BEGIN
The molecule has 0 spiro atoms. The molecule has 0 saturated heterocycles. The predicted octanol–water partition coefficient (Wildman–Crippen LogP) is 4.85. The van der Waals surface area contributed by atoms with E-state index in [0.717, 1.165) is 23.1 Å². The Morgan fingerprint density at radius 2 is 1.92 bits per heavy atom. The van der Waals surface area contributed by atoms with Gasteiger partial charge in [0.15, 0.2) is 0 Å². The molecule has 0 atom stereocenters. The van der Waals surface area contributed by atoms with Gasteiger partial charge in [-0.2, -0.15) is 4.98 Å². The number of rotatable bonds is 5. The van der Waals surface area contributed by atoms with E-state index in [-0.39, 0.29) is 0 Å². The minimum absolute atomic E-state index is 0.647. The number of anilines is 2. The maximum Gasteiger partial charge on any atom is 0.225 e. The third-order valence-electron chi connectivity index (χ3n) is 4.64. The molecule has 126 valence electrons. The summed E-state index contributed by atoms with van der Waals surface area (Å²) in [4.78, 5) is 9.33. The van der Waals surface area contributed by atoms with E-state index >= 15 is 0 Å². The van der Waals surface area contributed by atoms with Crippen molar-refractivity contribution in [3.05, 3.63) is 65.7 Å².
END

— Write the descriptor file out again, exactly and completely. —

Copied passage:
The molecule has 0 spiro atoms. The molecule has 0 saturated heterocycles. The predicted octanol–water partition coefficient (Wildman–Crippen LogP) is 4.85. The van der Waals surface area contributed by atoms with E-state index in [0.717, 1.165) is 23.1 Å². The Morgan fingerprint density at radius 2 is 1.92 bits per heavy atom. The van der Waals surface area contributed by atoms with Gasteiger partial charge in [0.15, 0.2) is 0 Å². The molecule has 0 atom stereocenters. The van der Waals surface area contributed by atoms with Gasteiger partial charge in [-0.2, -0.15) is 4.98 Å². The number of rotatable bonds is 5. The van der Waals surface area contributed by atoms with E-state index in [-0.39, 0.29) is 0 Å². The minimum absolute atomic E-state index is 0.647. The number of anilines is 2. The maximum Gasteiger partial charge on any atom is 0.225 e. The third-order valence-electron chi connectivity index (χ3n) is 4.64. The molecule has 126 valence electrons. The summed E-state index contributed by atoms with van der Waals surface area (Å²) in [4.78, 5) is 9.33. The van der Waals surface area contributed by atoms with E-state index >= 15 is 0 Å². The van der Waals surface area contributed by atoms with Crippen molar-refractivity contribution in [3.05, 3.63) is 65.7 Å².